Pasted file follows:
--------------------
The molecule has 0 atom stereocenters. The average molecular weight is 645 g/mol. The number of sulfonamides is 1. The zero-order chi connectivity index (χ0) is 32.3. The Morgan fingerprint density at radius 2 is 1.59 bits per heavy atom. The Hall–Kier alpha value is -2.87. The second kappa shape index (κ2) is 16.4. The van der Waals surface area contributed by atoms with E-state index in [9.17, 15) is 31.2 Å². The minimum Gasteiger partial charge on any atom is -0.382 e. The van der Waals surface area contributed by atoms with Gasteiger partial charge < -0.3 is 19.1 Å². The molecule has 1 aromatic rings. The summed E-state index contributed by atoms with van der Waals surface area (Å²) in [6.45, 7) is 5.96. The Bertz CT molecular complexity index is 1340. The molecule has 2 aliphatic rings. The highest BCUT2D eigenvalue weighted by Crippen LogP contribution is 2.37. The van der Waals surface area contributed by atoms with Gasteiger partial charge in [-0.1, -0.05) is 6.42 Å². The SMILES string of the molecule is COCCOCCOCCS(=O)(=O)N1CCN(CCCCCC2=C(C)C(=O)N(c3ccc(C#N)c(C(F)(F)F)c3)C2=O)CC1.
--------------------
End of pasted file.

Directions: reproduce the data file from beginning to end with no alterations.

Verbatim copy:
The molecule has 0 atom stereocenters. The average molecular weight is 645 g/mol. The number of sulfonamides is 1. The zero-order chi connectivity index (χ0) is 32.3. The Morgan fingerprint density at radius 2 is 1.59 bits per heavy atom. The Hall–Kier alpha value is -2.87. The second kappa shape index (κ2) is 16.4. The van der Waals surface area contributed by atoms with E-state index in [9.17, 15) is 31.2 Å². The minimum Gasteiger partial charge on any atom is -0.382 e. The van der Waals surface area contributed by atoms with Gasteiger partial charge < -0.3 is 19.1 Å². The molecule has 1 aromatic rings. The summed E-state index contributed by atoms with van der Waals surface area (Å²) in [6.45, 7) is 5.96. The Bertz CT molecular complexity index is 1340. The molecule has 2 aliphatic rings. The highest BCUT2D eigenvalue weighted by Crippen LogP contribution is 2.37. The van der Waals surface area contributed by atoms with Gasteiger partial charge in [-0.1, -0.05) is 6.42 Å². The SMILES string of the molecule is COCCOCCOCCS(=O)(=O)N1CCN(CCCCCC2=C(C)C(=O)N(c3ccc(C#N)c(C(F)(F)F)c3)C2=O)CC1.